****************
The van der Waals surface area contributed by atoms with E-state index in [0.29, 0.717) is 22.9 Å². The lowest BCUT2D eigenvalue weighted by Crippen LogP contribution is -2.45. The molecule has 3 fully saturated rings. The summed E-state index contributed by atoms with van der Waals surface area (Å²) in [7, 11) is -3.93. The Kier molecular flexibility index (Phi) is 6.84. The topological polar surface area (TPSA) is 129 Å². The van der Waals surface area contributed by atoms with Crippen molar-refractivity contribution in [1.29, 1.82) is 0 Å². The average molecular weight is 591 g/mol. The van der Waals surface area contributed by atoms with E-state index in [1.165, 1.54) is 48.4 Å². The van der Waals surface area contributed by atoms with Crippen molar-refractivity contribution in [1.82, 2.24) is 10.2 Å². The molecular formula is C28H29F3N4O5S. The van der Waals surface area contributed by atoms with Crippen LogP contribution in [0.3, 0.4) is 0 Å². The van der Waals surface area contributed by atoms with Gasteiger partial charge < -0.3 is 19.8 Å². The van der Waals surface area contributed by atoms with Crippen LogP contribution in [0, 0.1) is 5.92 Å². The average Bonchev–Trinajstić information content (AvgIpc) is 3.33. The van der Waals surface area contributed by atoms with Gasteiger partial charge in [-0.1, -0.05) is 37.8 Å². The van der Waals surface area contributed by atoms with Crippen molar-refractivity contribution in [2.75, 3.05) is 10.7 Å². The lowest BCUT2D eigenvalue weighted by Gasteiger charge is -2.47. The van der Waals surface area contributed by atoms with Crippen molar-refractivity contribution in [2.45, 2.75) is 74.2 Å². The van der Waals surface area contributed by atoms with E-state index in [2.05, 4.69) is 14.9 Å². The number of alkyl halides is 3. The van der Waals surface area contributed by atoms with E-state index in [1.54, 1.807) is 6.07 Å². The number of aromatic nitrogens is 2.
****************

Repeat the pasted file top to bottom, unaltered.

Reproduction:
The van der Waals surface area contributed by atoms with E-state index in [0.29, 0.717) is 22.9 Å². The lowest BCUT2D eigenvalue weighted by Crippen LogP contribution is -2.45. The molecule has 3 fully saturated rings. The summed E-state index contributed by atoms with van der Waals surface area (Å²) in [7, 11) is -3.93. The Kier molecular flexibility index (Phi) is 6.84. The topological polar surface area (TPSA) is 129 Å². The van der Waals surface area contributed by atoms with Crippen molar-refractivity contribution in [1.29, 1.82) is 0 Å². The average molecular weight is 591 g/mol. The van der Waals surface area contributed by atoms with E-state index in [1.165, 1.54) is 48.4 Å². The van der Waals surface area contributed by atoms with Crippen molar-refractivity contribution in [1.82, 2.24) is 10.2 Å². The molecular formula is C28H29F3N4O5S. The van der Waals surface area contributed by atoms with Crippen LogP contribution in [0.3, 0.4) is 0 Å². The van der Waals surface area contributed by atoms with Gasteiger partial charge < -0.3 is 19.8 Å². The van der Waals surface area contributed by atoms with Crippen LogP contribution in [0, 0.1) is 5.92 Å². The average Bonchev–Trinajstić information content (AvgIpc) is 3.33. The van der Waals surface area contributed by atoms with Gasteiger partial charge in [-0.1, -0.05) is 37.8 Å². The van der Waals surface area contributed by atoms with Crippen molar-refractivity contribution in [2.75, 3.05) is 10.7 Å². The lowest BCUT2D eigenvalue weighted by Gasteiger charge is -2.47. The van der Waals surface area contributed by atoms with Crippen molar-refractivity contribution in [2.45, 2.75) is 74.2 Å². The van der Waals surface area contributed by atoms with E-state index in [2.05, 4.69) is 14.9 Å². The number of alkyl halides is 3. The van der Waals surface area contributed by atoms with E-state index in [1.54, 1.807) is 6.07 Å². The number of aromatic nitrogens is 2.